William Branham’s attitude toward women has already been the subject of much commentary. The Apologetics Index notes, “In spite of his apparent humility and consecration, Branham had great difficulty controlling a strident, hateful attitude toward women.” Indeed, in telling his life story, Branham admitted to loathing women as a young man:
But I can remember when my father’s still up there running, I had to be out there with water and stuff, see young ladies that wasn’t over seventeen, eighteen years old, up there with men my age now, drunk. And they’d have to sober them up and give them black coffee to get home to cook their husband’s supper. Oh, something like that, I said, “I…” This was my remark then, “They’re not worth a good clean bullet to kill them with it.” That’s right. And I hated women. That’s right. And I just have to watch every move now, to keep from still thinking the same thing.
It is rather telling that his objection was to the actions of the women involved in this debauchery, rather than his own father, who made and provided the moonshine! In another passage from his life story, Branham described crossing the street to avoid contact with women: “When I was even seventeen, eighteen years old, I’d pass down the street. I’d see a girl on one side, and I thought she was going say something, I’d cross over and go over on the other side, because I just didn’t want nothing to do.”
During his lifetime, Branham was sometimes accused of hating women. He responded to the charge in Souls That Are in Prison Now (November 10, 1963):
And I–I–I said, “Have I lost my mind just a little bit, you know, and–and kind of gone… Why am I condemning those women constantly, when I love them?” They call–say I was a “woman-hater: I just don’t hate–I just hate women.” See? That’s wrong. I love women, I mean as my sisters. I ain’t going to pat you on the back (See?) and you’re wrong. … I love you too much for that. … See? I love you because I love what you are. You’re a helpmate to a son of God, and you’re part of him. See? And I–I love you because that–that you were made in the image of man, and man was made in the image of God. So therefore together, you’re one in Christ. That’s why I love you.
In other words, Branham claimed that he was hard on women because he loved them (as his sisters in Christ) too much to let them get away with sins like cutting their hair and disobeying their husbands. In the eyes of Branham as well as his followers, he was “just the messenger,” delivering the Truth of God to women too rebellious to want to hear what he had to say. Let’s have a look at some of the things Branham had to say about “worldly” women in the same sermon:
She’s guilty. She’s the one that caused every baby to be born blind. She’s the one that caused every grave to be dug. She’s the one that caused sin, sickness, sorrow. A ambulance can’t ring unless a woman caused it. No crying can be done, no sin, no death, no sorrow, no suffering, but a woman done it. And God forbids her to go to the pulpit to preach, but yet they do it.
In Marriage and Divorce (February 21, 1965), he said:
Now, the woman’s got her place, and she is a jewel. Solomon, this man that had ten thousand wives–or had a thousand wives, rather, he said that a man that’s found a wife has found a good thing. He said a good woman is a jewel in his crown; that’s an honor, but an unrighteous one is water in his blood. That’s his life. He said, “There might be one righteous man found in a thousand.” (Solomon said this.) But said, “You wouldn’t find one righteous woman in a thousand.” Solomon said that. See?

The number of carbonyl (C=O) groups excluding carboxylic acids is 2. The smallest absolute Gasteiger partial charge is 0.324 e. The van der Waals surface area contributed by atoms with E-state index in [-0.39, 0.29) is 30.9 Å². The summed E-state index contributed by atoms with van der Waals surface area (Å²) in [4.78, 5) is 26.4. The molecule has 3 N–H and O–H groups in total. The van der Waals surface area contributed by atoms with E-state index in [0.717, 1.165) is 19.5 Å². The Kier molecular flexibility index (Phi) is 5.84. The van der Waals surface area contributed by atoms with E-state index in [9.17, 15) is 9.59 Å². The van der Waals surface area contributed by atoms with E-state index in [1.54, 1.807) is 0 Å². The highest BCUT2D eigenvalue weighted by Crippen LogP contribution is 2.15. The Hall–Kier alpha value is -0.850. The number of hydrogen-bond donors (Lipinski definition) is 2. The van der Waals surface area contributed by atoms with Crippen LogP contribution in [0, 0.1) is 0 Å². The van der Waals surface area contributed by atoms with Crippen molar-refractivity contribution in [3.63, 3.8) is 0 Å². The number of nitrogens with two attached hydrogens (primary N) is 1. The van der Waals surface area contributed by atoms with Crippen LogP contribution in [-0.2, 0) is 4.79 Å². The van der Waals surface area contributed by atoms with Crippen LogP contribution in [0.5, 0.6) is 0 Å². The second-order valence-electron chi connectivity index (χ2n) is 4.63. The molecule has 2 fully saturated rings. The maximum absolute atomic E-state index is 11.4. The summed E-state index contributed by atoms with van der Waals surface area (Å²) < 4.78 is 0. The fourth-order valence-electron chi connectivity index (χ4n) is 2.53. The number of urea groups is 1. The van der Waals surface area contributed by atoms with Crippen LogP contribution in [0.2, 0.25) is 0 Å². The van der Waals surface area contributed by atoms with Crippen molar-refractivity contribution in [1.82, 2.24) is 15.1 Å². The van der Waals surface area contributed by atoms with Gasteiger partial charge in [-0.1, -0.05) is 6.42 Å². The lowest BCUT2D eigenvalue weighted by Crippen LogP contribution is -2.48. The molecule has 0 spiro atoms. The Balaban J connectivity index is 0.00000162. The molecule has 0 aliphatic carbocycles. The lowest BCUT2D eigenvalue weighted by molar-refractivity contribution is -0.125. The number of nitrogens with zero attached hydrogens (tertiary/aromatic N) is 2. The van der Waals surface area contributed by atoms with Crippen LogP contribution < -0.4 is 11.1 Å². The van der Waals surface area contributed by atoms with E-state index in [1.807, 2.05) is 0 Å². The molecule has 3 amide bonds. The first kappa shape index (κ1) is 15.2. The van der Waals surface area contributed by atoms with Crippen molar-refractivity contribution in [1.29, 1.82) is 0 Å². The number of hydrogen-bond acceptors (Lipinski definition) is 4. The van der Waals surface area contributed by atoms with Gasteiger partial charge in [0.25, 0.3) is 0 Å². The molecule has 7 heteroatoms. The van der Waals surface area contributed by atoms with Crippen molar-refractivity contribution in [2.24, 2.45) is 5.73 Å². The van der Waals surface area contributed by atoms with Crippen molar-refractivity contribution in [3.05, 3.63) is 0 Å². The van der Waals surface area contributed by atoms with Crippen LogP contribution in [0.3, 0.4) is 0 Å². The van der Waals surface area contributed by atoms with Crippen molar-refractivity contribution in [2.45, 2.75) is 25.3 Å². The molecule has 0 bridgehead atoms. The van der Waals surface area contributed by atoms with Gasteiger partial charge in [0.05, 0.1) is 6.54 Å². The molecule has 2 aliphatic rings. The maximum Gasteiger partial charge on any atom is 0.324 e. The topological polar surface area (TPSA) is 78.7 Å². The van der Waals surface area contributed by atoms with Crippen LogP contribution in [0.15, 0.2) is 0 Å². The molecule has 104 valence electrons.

Now, notice that, that how it is. But you see, woman, you are–you are a jewel if you want to be a jewel, but the desire has to be by you. And you see why the marriage and divorce was, that Jesus pointed back yonder? It was because your kind was the cause of all sin. That’s the reason polygamy and divorce and things was introduced. At the beginning it never was so and it won’t be so in the world over yonder.
At her very best and most godly, the most a woman can hope for in the Message is to be counted an honorific possession of her husband. A “jewel,” a “good thing” – but still an object, never a person. Certainly not an equal. Indeed, in the passage above, he claimed to love women only because they were useful helpers to men.
In “A Jewel or a Trash Can,” I wrote about how damaging this teaching was to me as a little girl raised in the Message:
But I didn’t want to be a jewel or a trash can. I wanted to be a human being. I wanted to explore the world and work hard and write a book that would change people’s hearts and minds. I wanted to wrap my arms around the earth and make it a better place by the time I was old enough to be forgotten. But none of this seemed to impress God very much: what he wanted wasn’t great ambition or skill. I had the wrong genitals for that. What he wanted was another woman to stay in the home, to give birth, to obey the man who chose her as his wife. He wanted a jewel, and if I wouldn’t be a jewel, I’d just have to be a trash can.
Branham may have, after all, overcome his hatred of women. But it’s clear that he never saw us as more than useful objects. Women were useful and even beneficial to men, in other words, when we were functioning properly according to his doctrine of submission and obedience. When we “malfunctioned,” however, and asserted our autonomy, we quickly drew his ire. Was this hatred? Perhaps not. Do you hate your toaster when it’s broken? It’s undeniable, though, that what Branham preached and practiced was the objectification and dehumanization of women.